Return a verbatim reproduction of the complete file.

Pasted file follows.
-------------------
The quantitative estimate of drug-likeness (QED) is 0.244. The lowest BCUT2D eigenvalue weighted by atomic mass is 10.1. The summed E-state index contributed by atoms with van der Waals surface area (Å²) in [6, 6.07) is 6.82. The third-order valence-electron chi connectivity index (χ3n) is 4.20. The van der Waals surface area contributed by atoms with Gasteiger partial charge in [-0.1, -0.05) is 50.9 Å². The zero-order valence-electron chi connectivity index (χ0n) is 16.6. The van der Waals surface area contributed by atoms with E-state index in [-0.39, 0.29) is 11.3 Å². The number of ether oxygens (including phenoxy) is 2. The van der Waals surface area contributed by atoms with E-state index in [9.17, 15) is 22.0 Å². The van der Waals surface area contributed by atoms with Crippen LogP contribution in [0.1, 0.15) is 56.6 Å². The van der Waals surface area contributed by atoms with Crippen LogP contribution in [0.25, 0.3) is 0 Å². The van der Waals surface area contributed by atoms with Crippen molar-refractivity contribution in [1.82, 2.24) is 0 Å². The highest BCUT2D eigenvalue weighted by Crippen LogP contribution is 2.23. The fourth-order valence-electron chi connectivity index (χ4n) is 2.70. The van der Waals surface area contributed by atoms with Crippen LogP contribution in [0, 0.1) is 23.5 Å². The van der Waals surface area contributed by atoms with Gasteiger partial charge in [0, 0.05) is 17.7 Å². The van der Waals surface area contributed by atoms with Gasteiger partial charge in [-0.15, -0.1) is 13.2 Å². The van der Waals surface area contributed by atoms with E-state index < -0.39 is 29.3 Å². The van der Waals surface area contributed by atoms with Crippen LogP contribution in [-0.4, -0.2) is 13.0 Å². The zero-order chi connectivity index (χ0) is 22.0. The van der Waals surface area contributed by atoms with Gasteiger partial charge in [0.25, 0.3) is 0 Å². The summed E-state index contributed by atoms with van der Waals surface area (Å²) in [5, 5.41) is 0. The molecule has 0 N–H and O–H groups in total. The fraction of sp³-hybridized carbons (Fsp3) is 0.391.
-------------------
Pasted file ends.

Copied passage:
The quantitative estimate of drug-likeness (QED) is 0.244. The lowest BCUT2D eigenvalue weighted by atomic mass is 10.1. The summed E-state index contributed by atoms with van der Waals surface area (Å²) in [6, 6.07) is 6.82. The third-order valence-electron chi connectivity index (χ3n) is 4.20. The van der Waals surface area contributed by atoms with Gasteiger partial charge in [-0.1, -0.05) is 50.9 Å². The zero-order valence-electron chi connectivity index (χ0n) is 16.6. The van der Waals surface area contributed by atoms with E-state index in [-0.39, 0.29) is 11.3 Å². The number of ether oxygens (including phenoxy) is 2. The van der Waals surface area contributed by atoms with E-state index in [9.17, 15) is 22.0 Å². The van der Waals surface area contributed by atoms with Crippen LogP contribution in [0.1, 0.15) is 56.6 Å². The van der Waals surface area contributed by atoms with Crippen LogP contribution in [0.25, 0.3) is 0 Å². The van der Waals surface area contributed by atoms with Crippen molar-refractivity contribution in [1.82, 2.24) is 0 Å². The highest BCUT2D eigenvalue weighted by Crippen LogP contribution is 2.23. The fourth-order valence-electron chi connectivity index (χ4n) is 2.70. The van der Waals surface area contributed by atoms with Crippen LogP contribution in [0, 0.1) is 23.5 Å². The van der Waals surface area contributed by atoms with Gasteiger partial charge in [0, 0.05) is 17.7 Å². The van der Waals surface area contributed by atoms with Gasteiger partial charge in [-0.15, -0.1) is 13.2 Å². The van der Waals surface area contributed by atoms with E-state index < -0.39 is 29.3 Å². The van der Waals surface area contributed by atoms with Crippen LogP contribution in [-0.4, -0.2) is 13.0 Å². The zero-order chi connectivity index (χ0) is 22.0. The van der Waals surface area contributed by atoms with Gasteiger partial charge in [0.25, 0.3) is 0 Å². The summed E-state index contributed by atoms with van der Waals surface area (Å²) in [5, 5.41) is 0. The molecule has 0 N–H and O–H groups in total. The fraction of sp³-hybridized carbons (Fsp3) is 0.391.